Given how easy it is to implement a session hijacking attack, you might be wondering what you can do to protect yourself against them. Don’t worry, we’ve got you covered.
Session hijacking is one of the most potent types of cyber-attacks out there, and one of the hardest to detect. At least, that is, until an attacker has locked you out of your social media feeds, or paid themselves a fat bonus from your online banking accounts.
Protecting yourself against session hijacking, or in fact, any other kind of attack is all about making your devices more difficult to hack than the next person. Even using small extra security measures can mean that a potential attacker moves on to the next person, who takes online security a lot less seriously than you.
At a technical level, there are plenty of things that website owners could do to make their services more secure: using longer or more dynamic session cookies would be a great start. Unfortunately, as users, we have little control of that side of things. That doesn't mean, though, that we are powerless.
As you might have gathered from the above, by far the best way to protect yourself against session hijacking is never to use unsecured Wi-Fi networks. Hijacking your session becomes a lot easier if you are sending all your session cookies, unencrypted, across an open network.
If you are forced to use unsecured networks, then never send sensitive information over unencrypted networks. You should also be extremely careful about the websites that your device is logged into without you being aware of it. This is especially true when it comes to smartphones, which typically stay signed into a vast variety of services such as Facebook and email. You should either manually log out of these networks when you connect to an unencrypted network or use mobile data on your phone because this is much more secure than Wi-Fi.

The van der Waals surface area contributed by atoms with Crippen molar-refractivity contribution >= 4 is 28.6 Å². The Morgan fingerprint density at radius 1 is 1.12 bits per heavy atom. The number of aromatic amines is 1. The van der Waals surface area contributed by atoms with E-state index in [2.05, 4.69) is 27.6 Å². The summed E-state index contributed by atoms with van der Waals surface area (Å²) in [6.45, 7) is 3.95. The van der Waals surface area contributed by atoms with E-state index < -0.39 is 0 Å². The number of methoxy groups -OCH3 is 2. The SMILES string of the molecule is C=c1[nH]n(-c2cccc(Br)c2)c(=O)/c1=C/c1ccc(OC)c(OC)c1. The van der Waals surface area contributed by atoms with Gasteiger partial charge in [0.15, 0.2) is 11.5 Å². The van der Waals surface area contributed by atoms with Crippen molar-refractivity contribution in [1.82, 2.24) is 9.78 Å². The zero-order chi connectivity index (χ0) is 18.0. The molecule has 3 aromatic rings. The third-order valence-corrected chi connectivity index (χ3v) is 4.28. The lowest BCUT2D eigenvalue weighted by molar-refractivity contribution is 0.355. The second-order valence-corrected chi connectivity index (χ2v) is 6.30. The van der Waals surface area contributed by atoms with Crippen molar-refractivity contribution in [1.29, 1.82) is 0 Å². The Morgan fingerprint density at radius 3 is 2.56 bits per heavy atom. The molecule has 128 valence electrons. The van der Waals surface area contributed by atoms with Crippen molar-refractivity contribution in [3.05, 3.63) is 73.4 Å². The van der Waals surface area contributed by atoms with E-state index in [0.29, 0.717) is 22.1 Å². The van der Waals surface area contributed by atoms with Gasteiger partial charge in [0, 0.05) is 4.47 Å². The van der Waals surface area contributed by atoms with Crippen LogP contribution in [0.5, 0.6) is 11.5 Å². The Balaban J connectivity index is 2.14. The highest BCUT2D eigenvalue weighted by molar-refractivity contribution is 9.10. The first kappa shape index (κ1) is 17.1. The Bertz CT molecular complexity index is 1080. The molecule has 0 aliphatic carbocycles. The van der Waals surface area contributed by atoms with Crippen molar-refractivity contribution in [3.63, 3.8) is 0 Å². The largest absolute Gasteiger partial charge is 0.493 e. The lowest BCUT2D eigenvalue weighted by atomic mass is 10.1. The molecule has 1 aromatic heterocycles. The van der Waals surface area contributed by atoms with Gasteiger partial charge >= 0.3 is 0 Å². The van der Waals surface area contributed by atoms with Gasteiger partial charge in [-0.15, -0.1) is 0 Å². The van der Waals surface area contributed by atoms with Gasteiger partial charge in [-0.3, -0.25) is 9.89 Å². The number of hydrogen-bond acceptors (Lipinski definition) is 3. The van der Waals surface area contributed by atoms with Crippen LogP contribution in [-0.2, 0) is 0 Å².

Beyond these basic tips, there is one solution to preventing session hijacking that is so effective I'll cover it in a separate section.
By far the most effective way of preventing session hijacking and many related attack types is to encrypt all the data you send over the networks you are connected to. This means that an attacker will not be able to decipher your session cookie, even if they intercept it from an unsecured public Wi-Fi network.
Encryption also defeats the exploits I've written about above. It's amazing that people only started encrypting the information they exchange with Facebook and Twitter after those sites forced their users to use HTTPS as standard. There were plenty of ways of users encrypting this data for themselves before that point, and it would have stopped their session being hijacked.
A Virtual Private Network (VPN) provides you with this encryption in an easy-to-use package. Because the best VPNs also make use of end-to-end encryption, you can be sure that no-one, except you and your intended recipient, will be able to access your data, and this includes your session cookies. As a result, using a good quality VPN essentially defeats any reasonable form of session hijacking attack.
Protecting yourself against this type of attack is all about cultivating good habits. Don’t use public Wi-Fi networks any more than you need to, and be careful about what you send over them. And finally, make sure you encrypt everything you do when online using a quality VPN. It’s better to be safe than sorry.